Teach Math Procedures as a First Step to Conceptual Understanding

Stanford’s Keith Devlin, via Joanne Jacobs:

. . . professional mathematicians, scientists and engineers, want the schools — the pipeline that keeps those professions supplied with new personnel — to ensure student mastery of numerical, algebraic and computational skills. “We don’t want to spend our time having to reteach the incoming students how to add fractions!” is a common refrain heard in university science and engineering departments.
Basic skills are not all they want, but they don’t want them left out or de-emphasized.
Ranged against them (again, broadly speaking) is the mathematics education community, which argues that a focus on procedural skills is misplaced, and that the primary aim of school mathematics education should be to produce conceptual understanding. “If students understand the concepts, they can pick up any skills they need easily enough, as and when they need them.”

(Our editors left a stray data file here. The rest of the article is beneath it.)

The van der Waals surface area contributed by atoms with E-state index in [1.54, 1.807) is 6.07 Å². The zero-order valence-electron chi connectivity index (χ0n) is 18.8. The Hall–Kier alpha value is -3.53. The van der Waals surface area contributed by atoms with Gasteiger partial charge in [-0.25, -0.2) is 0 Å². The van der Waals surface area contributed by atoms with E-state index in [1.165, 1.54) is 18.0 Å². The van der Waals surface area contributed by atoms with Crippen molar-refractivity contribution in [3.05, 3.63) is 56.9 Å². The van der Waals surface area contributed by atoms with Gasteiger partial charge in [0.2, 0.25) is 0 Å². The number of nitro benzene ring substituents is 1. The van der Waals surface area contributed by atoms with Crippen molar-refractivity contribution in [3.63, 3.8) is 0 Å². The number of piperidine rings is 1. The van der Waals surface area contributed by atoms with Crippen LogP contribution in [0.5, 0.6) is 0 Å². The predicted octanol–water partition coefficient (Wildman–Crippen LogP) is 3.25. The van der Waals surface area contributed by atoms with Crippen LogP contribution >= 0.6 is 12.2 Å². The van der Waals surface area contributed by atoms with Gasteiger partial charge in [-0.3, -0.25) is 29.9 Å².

As a professional mathematician, I often have to learn a new part of my subject. Every time I have to go through the same process: Start by learning the rules, then practice using the rules, and keep practicing until understanding develops. Practically every professional mathematician, scientist, or engineer I have spoken to has said more or less the same. Understanding follows experience.